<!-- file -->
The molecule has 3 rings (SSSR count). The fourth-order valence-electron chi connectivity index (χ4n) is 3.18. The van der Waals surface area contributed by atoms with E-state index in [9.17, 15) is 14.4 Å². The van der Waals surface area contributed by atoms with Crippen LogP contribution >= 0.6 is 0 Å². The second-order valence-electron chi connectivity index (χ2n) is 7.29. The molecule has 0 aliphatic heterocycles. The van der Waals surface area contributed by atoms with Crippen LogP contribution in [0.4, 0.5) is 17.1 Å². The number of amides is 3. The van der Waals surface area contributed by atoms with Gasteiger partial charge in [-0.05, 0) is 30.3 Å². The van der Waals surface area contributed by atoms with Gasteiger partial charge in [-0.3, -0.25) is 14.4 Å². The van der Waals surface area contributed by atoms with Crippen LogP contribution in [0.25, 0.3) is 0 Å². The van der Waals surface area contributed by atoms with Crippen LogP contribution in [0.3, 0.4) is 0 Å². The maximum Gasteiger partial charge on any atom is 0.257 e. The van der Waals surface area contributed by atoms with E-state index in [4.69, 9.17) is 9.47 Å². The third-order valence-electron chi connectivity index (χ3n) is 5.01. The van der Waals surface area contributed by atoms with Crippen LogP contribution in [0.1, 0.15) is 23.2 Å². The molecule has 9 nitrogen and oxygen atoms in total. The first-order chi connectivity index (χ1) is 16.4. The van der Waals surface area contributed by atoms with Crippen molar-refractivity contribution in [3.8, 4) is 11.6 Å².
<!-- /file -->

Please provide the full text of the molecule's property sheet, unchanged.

The molecule has 3 rings (SSSR count). The fourth-order valence-electron chi connectivity index (χ4n) is 3.18. The van der Waals surface area contributed by atoms with E-state index in [9.17, 15) is 14.4 Å². The van der Waals surface area contributed by atoms with Crippen LogP contribution >= 0.6 is 0 Å². The second-order valence-electron chi connectivity index (χ2n) is 7.29. The molecule has 0 aliphatic heterocycles. The van der Waals surface area contributed by atoms with Crippen LogP contribution in [0.4, 0.5) is 17.1 Å². The number of amides is 3. The van der Waals surface area contributed by atoms with Gasteiger partial charge in [-0.05, 0) is 30.3 Å². The van der Waals surface area contributed by atoms with Gasteiger partial charge in [-0.3, -0.25) is 14.4 Å². The van der Waals surface area contributed by atoms with Crippen LogP contribution in [0.25, 0.3) is 0 Å². The van der Waals surface area contributed by atoms with Crippen LogP contribution in [0.3, 0.4) is 0 Å². The maximum Gasteiger partial charge on any atom is 0.257 e. The van der Waals surface area contributed by atoms with E-state index in [4.69, 9.17) is 9.47 Å². The third-order valence-electron chi connectivity index (χ3n) is 5.01. The van der Waals surface area contributed by atoms with Crippen LogP contribution in [0.1, 0.15) is 23.2 Å². The molecule has 9 nitrogen and oxygen atoms in total. The first-order chi connectivity index (χ1) is 16.4. The van der Waals surface area contributed by atoms with Crippen molar-refractivity contribution in [3.8, 4) is 11.6 Å².